While it might seem strange, both Kyiv and Moscow are using much of the same Soviet-era gear to fight each other. And that means they share many of the same fighter jets that are fighting, like the Su-27: Ukraine and Russia are going head to head with the same fighter. The Su-27 is seeing action from both sides. The version of the Su-27 that the Ukrainians are flying has not been upgraded or modernized as much as the Russian version. Ukrainian pilots must rely on their wits and skills to keep up with the Russian Su-27s.
Su-27 Versus Su-27
The Ukrainians are flying a version of the Su-27 that was initially seen after the fall of the Soviet Union in 1991. The Ukrainian Su-27 still has the same maneuverability and agility as the Russian Su-27, but its avionics, sensors, and weapons have seen better days.
Russian Su-27 Has Better Missiles
The Russians are using new R-37M missiles compared to the R-27 the Ukrainians employ on their Su-27. The R-37M has five times the range compared to the R-27. The R-37M also flies at MACH 6 and is one of the best air-to-air missiles deployed today.
Are Ukrainian Su-27s Obsolete?
The Ukrainian Su-27 has fallen behind in numerous other areas. Military Watch said the “use of active rather than semi-active radar guidance on missiles, thrust/weight ratio, endurance, electronic warfare systems and countermeasures, cockpit displays, and perhaps most importantly data links for network centric warfare, all provide the modern Russian Su-27 derivatives with a tremendous advantage.”
Ukrainian Su-27s Are Taking Losses
Ukrainian Su-27s have reportedly been shot down by friendly fire, Russian S-400 surface-to-air missiles, and by Russian Su-35s. The Su-27s are roughly three decades behind in technology. These airplanes require high levels of maintenance to keep them in the air. The Ukrainians have had difficulty getting spare parts from Sukhoi since 2009. Of course, now with the war those components are not available. Before the invasion only 19 Ukrainian Su-27s were airworthy.
The Airplane Still Flies Well
Retired Ukrainian Colonel Oleksandr Oksanchenko told Air and Space Magazine that the Su-27 is impressive in the air. “It’s powerful and accelerates well, especially on take-off. The Flanker is very sensitive in the rolling plane—you pull the stick to the side just a little, and it already wants to perform a barrel roll. When you pull up vertically, the Su-27 zooms across the sky, because of the great amount of available thrust,” he said.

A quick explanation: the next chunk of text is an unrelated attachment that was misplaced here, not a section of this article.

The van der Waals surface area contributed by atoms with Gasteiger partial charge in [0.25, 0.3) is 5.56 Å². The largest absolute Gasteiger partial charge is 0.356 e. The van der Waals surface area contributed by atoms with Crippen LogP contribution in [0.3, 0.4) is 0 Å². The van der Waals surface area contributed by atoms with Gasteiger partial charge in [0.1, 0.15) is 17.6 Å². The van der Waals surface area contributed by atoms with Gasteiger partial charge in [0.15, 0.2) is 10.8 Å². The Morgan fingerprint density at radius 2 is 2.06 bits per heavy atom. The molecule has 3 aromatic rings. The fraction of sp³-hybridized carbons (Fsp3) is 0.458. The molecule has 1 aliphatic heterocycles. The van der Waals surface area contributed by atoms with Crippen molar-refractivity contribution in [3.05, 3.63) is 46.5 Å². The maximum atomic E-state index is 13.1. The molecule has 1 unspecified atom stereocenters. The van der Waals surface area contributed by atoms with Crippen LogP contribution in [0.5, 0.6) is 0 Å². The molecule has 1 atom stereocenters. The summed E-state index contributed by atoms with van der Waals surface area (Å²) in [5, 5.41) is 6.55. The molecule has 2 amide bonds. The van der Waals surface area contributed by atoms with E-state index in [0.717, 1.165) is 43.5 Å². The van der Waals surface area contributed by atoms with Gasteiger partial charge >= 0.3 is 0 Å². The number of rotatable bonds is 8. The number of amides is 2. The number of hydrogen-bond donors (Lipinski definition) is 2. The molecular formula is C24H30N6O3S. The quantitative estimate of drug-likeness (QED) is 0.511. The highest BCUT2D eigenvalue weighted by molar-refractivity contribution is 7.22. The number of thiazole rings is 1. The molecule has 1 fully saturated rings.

The Human Factor
Ukrainian pilots will have to fly like Oksanchenko to survive Russian fighters and air defenses. Their Su-27s are inferior so that means the quality of the pilot matters more. Human error can lead to disaster. But Ukrainian fighter pilots have achieved their most important objective – airspace over Ukraine is still contested. The Russians may have more updated airplanes, but Ukraine’s pilots have courage and moxie.
Ukrainian pilots’ exploits have been a surprise to many analysts who believed that Russia would make quick work of the Ukrainian air force. But the Ukrainians have fought back. Inexperienced pilots have in some cases flown with high skill. They are making good use of countermeasures such as employing flares and chaff to confuse enemy missiles.
Flying With Little Warning
It has still been difficult for the Ukrainian pilots. They often receive little oral briefings to prep for missions and must jump in their airplanes and fly with little warning and not much rest. Many airstrips have been destroyed in the eastern part of the country, so they are taking off from runways that are shorter in the western portion of Ukraine.
Can the Ukrainians keep their underdog status and still take on Russia? The Su-27 will help as it is a quality airplane despite not being updated as much as the Russian version. Ukrainian pilots are motivated by their patriotism, high morale, and iron will. We’ll have to see how long they can survive in the skies.
Now serving as 1945’s Defense and National Security Editor, Brent M. Eastwood, PhD, is the author of Humans, Machines, and Data: Future Trends in Warfare. He is an Emerging Threats expert and former U.S. Army Infantry officer. You can follow him on Twitter @BMEastwood.